Headlines > News > Take a closer look at our planet at the Palais de la Découverte in Paris

Take a closer look at our planet at the Palais de la Découverte in Paris

Published by Klaus Schmidt on Mon Mar 19, 2007 1:55 pm
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ESA Press Release:

No.15-2007 – From Tuesday 3 April to Sunday 26 August, visitors to the ‘City of Light’ will have one more attraction to pack into their busy schedules. A stop at the Palais de la Découverte (http://www.palais-decouverte.fr) will allow them to take a closer look at our planet, as ESA and this renowned Parisian museum have teamed up to exhibit an amazing selection of views of our Earth, with a high science content, taken by ESA’s environmental satellite Envisat.

A large 1:4 scale model of Envisat will be the centrepiece of the 280m2 exhibition, while videos and interactive demonstrations will show Envisat’s achievements over its five years of successful operation since launch aboard an Ariane 5 in March 2002.

Huge 4 x 4m images, produced using data from the satellite’s highly sophisticated imaging instruments, will highlight features of our environment as seen by Envisat, giving the visitor an impressive view of changes in the ice sheets, vegetation and rivers, together with a global picture of water-vapour content, sea temperatures, chlorophyll content and other such vital indicators of the state of our planet and of global change.

In a dedicated room next to the exhibition, videos and slide-shows will enable visitors to extend their journey into our planet and discover more about our fragile environment and the means Europe deploys through ESA to help care for it.

The official inauguration of the exhibition, open to the press, will take place on Monday 2 April. Media representatives wishing to attend the opening ceremony under the auspices of Jack Guichard, Director of the Palais de la Découverte, and ESA’s Director General Jean-Jacques Dordain, are kindly invited to fill in the attached registration form and return it by Friday 30 March at the latest.

Launched from Kourou in French Guiana on the night of 28 February 2002, ESA’s Envisat spacecraft marks its fifth year in space.

Having orbited Earth over 26,000 times, the world’s largest and most complex environmental satellite ever launched has travelled a distance of more than 1,000,000,000 km, which is almost equivalent to travelling to Jupiter and back.

Envisat is the largest Earth observation spacecraft ever built. It carries ten sophisticated optical and radar instruments to provide continuous observation and monitoring of the Earth’s land, atmosphere, oceans and ice caps. Envisat data collectively provide a wealth of information on the workings of the Earth system, including insights into factors contributing to climate change. Furthermore, the data returned by its suite of instruments are also facilitating the development of a number of operational and commercial applications.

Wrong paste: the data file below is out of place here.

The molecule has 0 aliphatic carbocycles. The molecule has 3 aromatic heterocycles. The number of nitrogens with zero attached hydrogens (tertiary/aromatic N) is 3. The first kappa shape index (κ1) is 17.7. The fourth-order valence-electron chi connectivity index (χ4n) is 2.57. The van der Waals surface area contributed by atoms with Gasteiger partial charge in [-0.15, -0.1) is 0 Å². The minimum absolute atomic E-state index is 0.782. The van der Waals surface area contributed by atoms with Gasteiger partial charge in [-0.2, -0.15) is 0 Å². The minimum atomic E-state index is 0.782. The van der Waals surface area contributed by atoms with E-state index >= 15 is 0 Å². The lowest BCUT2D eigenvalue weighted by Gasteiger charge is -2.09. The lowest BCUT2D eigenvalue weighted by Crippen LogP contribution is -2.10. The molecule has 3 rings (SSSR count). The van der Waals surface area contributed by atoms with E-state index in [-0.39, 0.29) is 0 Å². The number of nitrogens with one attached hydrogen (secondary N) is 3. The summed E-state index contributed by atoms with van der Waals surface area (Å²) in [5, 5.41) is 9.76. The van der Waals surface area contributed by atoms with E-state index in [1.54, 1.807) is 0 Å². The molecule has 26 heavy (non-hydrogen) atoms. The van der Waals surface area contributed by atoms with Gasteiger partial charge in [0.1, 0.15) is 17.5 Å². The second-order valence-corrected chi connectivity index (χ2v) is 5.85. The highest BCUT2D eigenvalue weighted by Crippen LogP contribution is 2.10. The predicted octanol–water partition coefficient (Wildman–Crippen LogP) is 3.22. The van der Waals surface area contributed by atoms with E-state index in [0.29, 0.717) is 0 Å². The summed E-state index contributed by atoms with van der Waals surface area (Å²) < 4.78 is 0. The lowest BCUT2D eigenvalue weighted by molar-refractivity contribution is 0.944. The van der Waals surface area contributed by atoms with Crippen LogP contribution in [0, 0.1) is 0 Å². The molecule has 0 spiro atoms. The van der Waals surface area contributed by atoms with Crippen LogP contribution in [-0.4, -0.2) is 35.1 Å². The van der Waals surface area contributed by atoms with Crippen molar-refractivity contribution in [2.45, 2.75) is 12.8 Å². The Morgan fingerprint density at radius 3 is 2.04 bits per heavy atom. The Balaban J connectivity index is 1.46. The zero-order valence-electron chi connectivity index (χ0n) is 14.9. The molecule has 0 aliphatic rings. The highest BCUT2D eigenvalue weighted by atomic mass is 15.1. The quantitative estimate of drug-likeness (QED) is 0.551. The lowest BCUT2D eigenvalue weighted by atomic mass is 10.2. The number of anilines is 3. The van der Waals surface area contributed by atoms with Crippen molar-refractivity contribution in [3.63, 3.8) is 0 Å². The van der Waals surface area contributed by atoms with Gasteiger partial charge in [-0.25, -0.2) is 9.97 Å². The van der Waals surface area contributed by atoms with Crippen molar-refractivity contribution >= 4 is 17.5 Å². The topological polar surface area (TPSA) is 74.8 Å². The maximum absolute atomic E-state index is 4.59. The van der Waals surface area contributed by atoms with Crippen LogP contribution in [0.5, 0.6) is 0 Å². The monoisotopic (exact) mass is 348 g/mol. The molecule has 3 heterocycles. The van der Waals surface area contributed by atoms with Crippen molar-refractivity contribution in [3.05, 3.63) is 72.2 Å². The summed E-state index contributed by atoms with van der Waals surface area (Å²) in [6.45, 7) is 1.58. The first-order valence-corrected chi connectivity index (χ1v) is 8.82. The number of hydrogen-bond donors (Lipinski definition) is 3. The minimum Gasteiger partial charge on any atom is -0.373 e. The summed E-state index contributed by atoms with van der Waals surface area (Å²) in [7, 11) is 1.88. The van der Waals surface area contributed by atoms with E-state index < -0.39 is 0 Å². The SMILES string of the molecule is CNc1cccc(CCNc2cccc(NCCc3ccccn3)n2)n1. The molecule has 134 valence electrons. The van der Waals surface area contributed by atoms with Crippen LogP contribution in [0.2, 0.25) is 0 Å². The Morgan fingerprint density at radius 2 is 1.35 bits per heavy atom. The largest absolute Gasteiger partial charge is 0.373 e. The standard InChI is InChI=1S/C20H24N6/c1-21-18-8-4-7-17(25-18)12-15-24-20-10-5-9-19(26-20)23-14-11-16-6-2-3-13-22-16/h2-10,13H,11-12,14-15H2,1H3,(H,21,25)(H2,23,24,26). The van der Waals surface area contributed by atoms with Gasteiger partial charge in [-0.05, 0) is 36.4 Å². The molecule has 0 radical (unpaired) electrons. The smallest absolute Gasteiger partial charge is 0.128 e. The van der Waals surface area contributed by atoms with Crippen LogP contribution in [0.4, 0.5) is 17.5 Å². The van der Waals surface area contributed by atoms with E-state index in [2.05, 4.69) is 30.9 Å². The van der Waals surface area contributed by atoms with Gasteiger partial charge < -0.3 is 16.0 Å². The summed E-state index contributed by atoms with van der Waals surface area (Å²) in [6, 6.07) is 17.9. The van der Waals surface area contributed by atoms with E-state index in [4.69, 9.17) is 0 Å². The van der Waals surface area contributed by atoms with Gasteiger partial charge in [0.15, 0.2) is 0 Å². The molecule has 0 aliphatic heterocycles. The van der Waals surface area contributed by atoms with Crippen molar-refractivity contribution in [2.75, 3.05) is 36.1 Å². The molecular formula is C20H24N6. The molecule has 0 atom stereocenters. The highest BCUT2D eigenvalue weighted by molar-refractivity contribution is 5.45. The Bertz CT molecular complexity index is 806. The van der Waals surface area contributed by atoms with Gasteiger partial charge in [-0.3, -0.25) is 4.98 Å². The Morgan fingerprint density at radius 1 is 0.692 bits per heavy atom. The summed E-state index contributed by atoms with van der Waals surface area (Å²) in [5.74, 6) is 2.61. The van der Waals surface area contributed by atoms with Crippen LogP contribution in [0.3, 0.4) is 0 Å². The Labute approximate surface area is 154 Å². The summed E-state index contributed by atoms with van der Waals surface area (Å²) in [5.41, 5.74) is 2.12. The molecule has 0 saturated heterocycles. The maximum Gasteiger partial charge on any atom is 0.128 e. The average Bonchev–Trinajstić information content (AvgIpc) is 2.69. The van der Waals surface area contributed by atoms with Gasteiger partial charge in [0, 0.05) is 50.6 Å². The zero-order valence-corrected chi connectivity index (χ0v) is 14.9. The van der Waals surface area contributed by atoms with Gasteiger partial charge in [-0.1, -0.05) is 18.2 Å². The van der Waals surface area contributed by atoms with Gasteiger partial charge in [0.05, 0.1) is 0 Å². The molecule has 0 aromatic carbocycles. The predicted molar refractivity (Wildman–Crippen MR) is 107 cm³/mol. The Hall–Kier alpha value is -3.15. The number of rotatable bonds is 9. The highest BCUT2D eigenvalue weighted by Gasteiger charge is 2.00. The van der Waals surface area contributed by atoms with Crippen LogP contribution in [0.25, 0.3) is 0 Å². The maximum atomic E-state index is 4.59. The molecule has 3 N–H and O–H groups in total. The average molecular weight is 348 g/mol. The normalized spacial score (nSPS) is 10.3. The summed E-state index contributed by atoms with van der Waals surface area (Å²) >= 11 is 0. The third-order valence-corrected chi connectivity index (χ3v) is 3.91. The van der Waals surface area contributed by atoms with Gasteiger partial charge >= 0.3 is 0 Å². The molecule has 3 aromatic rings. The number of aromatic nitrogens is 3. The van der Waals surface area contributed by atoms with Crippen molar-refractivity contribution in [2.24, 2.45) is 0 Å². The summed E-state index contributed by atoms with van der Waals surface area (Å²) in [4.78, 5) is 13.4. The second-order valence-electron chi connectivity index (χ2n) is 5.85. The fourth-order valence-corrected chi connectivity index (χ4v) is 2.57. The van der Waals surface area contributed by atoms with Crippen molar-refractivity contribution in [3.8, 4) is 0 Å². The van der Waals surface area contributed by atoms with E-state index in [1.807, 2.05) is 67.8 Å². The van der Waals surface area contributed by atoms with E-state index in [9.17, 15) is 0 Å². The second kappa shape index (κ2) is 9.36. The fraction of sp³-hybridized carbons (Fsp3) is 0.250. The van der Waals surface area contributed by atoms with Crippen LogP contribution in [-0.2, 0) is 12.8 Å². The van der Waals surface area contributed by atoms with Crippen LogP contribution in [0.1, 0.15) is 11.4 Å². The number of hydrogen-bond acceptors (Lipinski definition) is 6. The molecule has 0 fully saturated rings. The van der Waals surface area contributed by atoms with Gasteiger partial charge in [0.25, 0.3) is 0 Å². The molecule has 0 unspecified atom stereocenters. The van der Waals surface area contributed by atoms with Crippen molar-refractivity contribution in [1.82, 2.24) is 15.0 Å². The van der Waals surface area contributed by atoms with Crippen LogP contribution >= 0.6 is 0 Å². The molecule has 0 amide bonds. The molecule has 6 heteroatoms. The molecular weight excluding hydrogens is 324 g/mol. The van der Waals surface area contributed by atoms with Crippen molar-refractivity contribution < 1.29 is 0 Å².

Its largest single instrument is the Advanced Synthetic Aperture Radar (ASAR), operating in the C-band. It features unprecedented capability in terms of coverage (i.e. radar beam elevation steerage and the selection of different swaths, 100 or 400 km wide), range of incidence angles, polarisation, and modes of operation.

The MEdium Resolution Imaging Spectrometer (MERIS) measures the solar radiation reflected by the Earth, at a ground spatial resolution of 300m, with 15 spectral bands in visible and near infra-red and programmable in width and position. MERIS enables global coverage of the Earth every three days.

The primary mission of MERIS is the measurement of sea colour in oceans and coastal areas. Knowledge of sea colour can be converted into a measurement of chlorophyll pigment concentration, suspended sediment concentration and aerosol loads over marine areas. It is also used for land and atmospheric monitoring.

Generating some 280 Gigabytes of data products daily, in the course of five years’ service, Envisat has gathered 500 Terabytes of data. The amount of data returned by Envisat’s suite of ten instruments is providing scientists with a global picture of our environment and helping to fulfil the initial needs of the Global Monitoring for Environment and Security (GMES) initiative until the launch of the future Sentinel satellites.

The satellite was initially only intended to stay in orbit for five years. However, given the excellent overall record and condition of the satellite, the ESA Member States have agreed to fund mission operations until 2010.

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